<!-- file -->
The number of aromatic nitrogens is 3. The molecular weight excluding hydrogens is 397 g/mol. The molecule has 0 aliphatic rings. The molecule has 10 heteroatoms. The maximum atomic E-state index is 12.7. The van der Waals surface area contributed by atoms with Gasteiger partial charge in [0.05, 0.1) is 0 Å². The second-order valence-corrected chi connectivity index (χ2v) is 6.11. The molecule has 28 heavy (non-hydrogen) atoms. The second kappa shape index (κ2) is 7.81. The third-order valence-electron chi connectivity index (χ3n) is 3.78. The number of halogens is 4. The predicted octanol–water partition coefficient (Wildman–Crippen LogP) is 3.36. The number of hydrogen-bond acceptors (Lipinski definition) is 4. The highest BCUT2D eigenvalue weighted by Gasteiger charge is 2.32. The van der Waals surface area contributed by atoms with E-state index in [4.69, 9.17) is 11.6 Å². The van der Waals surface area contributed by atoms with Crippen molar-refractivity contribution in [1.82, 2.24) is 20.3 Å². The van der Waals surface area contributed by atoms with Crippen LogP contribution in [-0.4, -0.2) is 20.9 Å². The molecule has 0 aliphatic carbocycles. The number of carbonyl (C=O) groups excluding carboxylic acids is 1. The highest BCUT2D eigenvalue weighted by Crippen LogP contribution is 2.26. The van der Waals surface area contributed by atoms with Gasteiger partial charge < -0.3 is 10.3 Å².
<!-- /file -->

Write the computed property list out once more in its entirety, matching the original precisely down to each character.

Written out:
The number of aromatic nitrogens is 3. The molecular weight excluding hydrogens is 397 g/mol. The molecule has 0 aliphatic rings. The molecule has 10 heteroatoms. The maximum atomic E-state index is 12.7. The van der Waals surface area contributed by atoms with Gasteiger partial charge in [0.05, 0.1) is 0 Å². The second-order valence-corrected chi connectivity index (χ2v) is 6.11. The molecule has 28 heavy (non-hydrogen) atoms. The second kappa shape index (κ2) is 7.81. The third-order valence-electron chi connectivity index (χ3n) is 3.78. The number of halogens is 4. The predicted octanol–water partition coefficient (Wildman–Crippen LogP) is 3.36. The number of hydrogen-bond acceptors (Lipinski definition) is 4. The highest BCUT2D eigenvalue weighted by Gasteiger charge is 2.32. The van der Waals surface area contributed by atoms with E-state index in [4.69, 9.17) is 11.6 Å². The van der Waals surface area contributed by atoms with Crippen molar-refractivity contribution in [1.82, 2.24) is 20.3 Å². The van der Waals surface area contributed by atoms with Crippen LogP contribution in [-0.4, -0.2) is 20.9 Å². The molecule has 0 aliphatic carbocycles. The number of carbonyl (C=O) groups excluding carboxylic acids is 1. The highest BCUT2D eigenvalue weighted by Crippen LogP contribution is 2.26. The van der Waals surface area contributed by atoms with Gasteiger partial charge < -0.3 is 10.3 Å².